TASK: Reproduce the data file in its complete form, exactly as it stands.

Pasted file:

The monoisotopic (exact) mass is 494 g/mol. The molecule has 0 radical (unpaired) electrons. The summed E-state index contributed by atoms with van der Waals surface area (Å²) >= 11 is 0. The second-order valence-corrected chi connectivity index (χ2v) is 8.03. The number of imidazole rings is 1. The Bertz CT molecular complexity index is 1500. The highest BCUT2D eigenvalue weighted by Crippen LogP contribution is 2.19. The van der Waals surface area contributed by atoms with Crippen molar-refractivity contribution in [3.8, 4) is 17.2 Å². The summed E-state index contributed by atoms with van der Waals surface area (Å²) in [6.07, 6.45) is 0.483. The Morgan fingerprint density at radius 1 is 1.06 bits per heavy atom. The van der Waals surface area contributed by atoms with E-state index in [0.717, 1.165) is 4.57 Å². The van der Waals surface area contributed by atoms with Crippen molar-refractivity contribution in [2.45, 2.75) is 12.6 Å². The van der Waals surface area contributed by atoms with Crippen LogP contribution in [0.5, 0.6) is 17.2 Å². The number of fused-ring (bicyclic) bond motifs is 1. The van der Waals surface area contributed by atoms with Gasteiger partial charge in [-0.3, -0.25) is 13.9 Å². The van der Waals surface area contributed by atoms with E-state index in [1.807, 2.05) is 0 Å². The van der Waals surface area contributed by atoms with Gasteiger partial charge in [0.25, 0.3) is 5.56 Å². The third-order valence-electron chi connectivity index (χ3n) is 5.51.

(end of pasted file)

The monoisotopic (exact) mass is 494 g/mol. The molecule has 0 radical (unpaired) electrons. The summed E-state index contributed by atoms with van der Waals surface area (Å²) >= 11 is 0. The second-order valence-corrected chi connectivity index (χ2v) is 8.03. The number of imidazole rings is 1. The Bertz CT molecular complexity index is 1500. The highest BCUT2D eigenvalue weighted by Crippen LogP contribution is 2.19. The van der Waals surface area contributed by atoms with Crippen molar-refractivity contribution in [3.8, 4) is 17.2 Å². The summed E-state index contributed by atoms with van der Waals surface area (Å²) in [6.07, 6.45) is 0.483. The Morgan fingerprint density at radius 1 is 1.06 bits per heavy atom. The van der Waals surface area contributed by atoms with E-state index in [0.717, 1.165) is 4.57 Å². The van der Waals surface area contributed by atoms with Crippen molar-refractivity contribution in [2.45, 2.75) is 12.6 Å². The van der Waals surface area contributed by atoms with Crippen LogP contribution in [0.5, 0.6) is 17.2 Å². The number of fused-ring (bicyclic) bond motifs is 1. The van der Waals surface area contributed by atoms with Gasteiger partial charge in [-0.3, -0.25) is 13.9 Å². The van der Waals surface area contributed by atoms with E-state index in [1.807, 2.05) is 0 Å². The van der Waals surface area contributed by atoms with Gasteiger partial charge in [0.25, 0.3) is 5.56 Å². The third-order valence-electron chi connectivity index (χ3n) is 5.51.